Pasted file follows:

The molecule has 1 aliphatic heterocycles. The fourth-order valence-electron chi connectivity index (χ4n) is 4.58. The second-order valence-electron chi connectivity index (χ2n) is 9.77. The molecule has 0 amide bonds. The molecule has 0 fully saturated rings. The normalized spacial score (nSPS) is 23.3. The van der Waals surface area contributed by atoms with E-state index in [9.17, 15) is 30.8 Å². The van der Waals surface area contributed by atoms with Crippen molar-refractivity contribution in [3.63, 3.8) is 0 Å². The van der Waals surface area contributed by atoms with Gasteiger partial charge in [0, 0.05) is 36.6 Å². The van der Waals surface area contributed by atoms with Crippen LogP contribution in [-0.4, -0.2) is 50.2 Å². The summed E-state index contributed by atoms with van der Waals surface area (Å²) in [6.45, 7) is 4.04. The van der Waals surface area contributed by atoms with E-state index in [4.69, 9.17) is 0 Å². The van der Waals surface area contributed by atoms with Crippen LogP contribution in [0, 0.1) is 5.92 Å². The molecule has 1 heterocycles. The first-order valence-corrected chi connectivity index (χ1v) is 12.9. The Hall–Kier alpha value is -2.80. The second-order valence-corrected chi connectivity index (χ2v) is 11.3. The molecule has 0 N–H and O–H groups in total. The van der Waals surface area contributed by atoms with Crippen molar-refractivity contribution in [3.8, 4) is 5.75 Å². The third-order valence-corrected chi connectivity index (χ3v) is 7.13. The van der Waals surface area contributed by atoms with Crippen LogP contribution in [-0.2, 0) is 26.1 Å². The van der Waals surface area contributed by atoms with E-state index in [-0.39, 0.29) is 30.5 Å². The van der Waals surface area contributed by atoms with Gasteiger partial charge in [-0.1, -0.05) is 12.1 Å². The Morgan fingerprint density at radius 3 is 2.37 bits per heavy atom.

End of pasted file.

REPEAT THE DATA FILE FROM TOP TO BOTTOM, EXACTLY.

The molecule has 1 aliphatic heterocycles. The fourth-order valence-electron chi connectivity index (χ4n) is 4.58. The second-order valence-electron chi connectivity index (χ2n) is 9.77. The molecule has 0 amide bonds. The molecule has 0 fully saturated rings. The normalized spacial score (nSPS) is 23.3. The van der Waals surface area contributed by atoms with E-state index in [9.17, 15) is 30.8 Å². The van der Waals surface area contributed by atoms with Crippen molar-refractivity contribution in [3.63, 3.8) is 0 Å². The van der Waals surface area contributed by atoms with Gasteiger partial charge in [0, 0.05) is 36.6 Å². The van der Waals surface area contributed by atoms with Crippen LogP contribution in [-0.4, -0.2) is 50.2 Å². The summed E-state index contributed by atoms with van der Waals surface area (Å²) in [6.45, 7) is 4.04. The van der Waals surface area contributed by atoms with E-state index in [4.69, 9.17) is 0 Å². The van der Waals surface area contributed by atoms with Crippen LogP contribution in [0, 0.1) is 5.92 Å². The molecule has 1 heterocycles. The first-order valence-corrected chi connectivity index (χ1v) is 12.9. The Hall–Kier alpha value is -2.80. The second-order valence-corrected chi connectivity index (χ2v) is 11.3. The molecule has 0 N–H and O–H groups in total. The van der Waals surface area contributed by atoms with Crippen molar-refractivity contribution in [3.8, 4) is 5.75 Å². The third-order valence-corrected chi connectivity index (χ3v) is 7.13. The van der Waals surface area contributed by atoms with Crippen LogP contribution in [-0.2, 0) is 26.1 Å². The van der Waals surface area contributed by atoms with E-state index in [-0.39, 0.29) is 30.5 Å². The van der Waals surface area contributed by atoms with Gasteiger partial charge in [-0.1, -0.05) is 12.1 Å². The Morgan fingerprint density at radius 3 is 2.37 bits per heavy atom.